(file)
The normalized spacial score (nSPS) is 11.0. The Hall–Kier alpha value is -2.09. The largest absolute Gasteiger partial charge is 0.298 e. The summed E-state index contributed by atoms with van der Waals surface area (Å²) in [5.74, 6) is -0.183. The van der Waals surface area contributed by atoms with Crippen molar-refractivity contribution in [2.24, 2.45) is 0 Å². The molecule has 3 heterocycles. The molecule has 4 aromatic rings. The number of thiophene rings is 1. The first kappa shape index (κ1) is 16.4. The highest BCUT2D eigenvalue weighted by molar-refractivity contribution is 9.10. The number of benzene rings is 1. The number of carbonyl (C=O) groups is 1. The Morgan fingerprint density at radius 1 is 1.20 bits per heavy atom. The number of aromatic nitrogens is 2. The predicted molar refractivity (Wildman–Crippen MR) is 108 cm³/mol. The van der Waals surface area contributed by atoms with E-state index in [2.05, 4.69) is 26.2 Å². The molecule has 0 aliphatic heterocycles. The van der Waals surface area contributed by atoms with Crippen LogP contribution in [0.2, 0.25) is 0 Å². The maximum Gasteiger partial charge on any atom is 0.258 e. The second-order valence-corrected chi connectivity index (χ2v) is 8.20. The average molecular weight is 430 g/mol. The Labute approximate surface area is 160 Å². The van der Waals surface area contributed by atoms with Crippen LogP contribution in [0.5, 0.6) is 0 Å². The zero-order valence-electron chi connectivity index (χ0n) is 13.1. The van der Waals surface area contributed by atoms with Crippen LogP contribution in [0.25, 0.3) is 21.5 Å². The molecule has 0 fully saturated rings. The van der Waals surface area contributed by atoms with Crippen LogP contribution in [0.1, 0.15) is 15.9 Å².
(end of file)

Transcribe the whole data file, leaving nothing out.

The normalized spacial score (nSPS) is 11.0. The Hall–Kier alpha value is -2.09. The largest absolute Gasteiger partial charge is 0.298 e. The summed E-state index contributed by atoms with van der Waals surface area (Å²) in [5.74, 6) is -0.183. The van der Waals surface area contributed by atoms with Crippen molar-refractivity contribution in [2.24, 2.45) is 0 Å². The molecule has 3 heterocycles. The molecule has 4 aromatic rings. The number of thiophene rings is 1. The first kappa shape index (κ1) is 16.4. The highest BCUT2D eigenvalue weighted by molar-refractivity contribution is 9.10. The number of benzene rings is 1. The number of carbonyl (C=O) groups is 1. The Morgan fingerprint density at radius 1 is 1.20 bits per heavy atom. The number of aromatic nitrogens is 2. The predicted molar refractivity (Wildman–Crippen MR) is 108 cm³/mol. The van der Waals surface area contributed by atoms with E-state index in [2.05, 4.69) is 26.2 Å². The molecule has 0 aliphatic heterocycles. The van der Waals surface area contributed by atoms with Crippen LogP contribution in [0.2, 0.25) is 0 Å². The maximum Gasteiger partial charge on any atom is 0.258 e. The second-order valence-corrected chi connectivity index (χ2v) is 8.20. The average molecular weight is 430 g/mol. The Labute approximate surface area is 160 Å². The van der Waals surface area contributed by atoms with Crippen LogP contribution in [0.5, 0.6) is 0 Å². The zero-order valence-electron chi connectivity index (χ0n) is 13.1. The van der Waals surface area contributed by atoms with Crippen LogP contribution in [0.25, 0.3) is 21.5 Å². The molecule has 0 fully saturated rings. The van der Waals surface area contributed by atoms with Crippen LogP contribution in [0.1, 0.15) is 15.9 Å².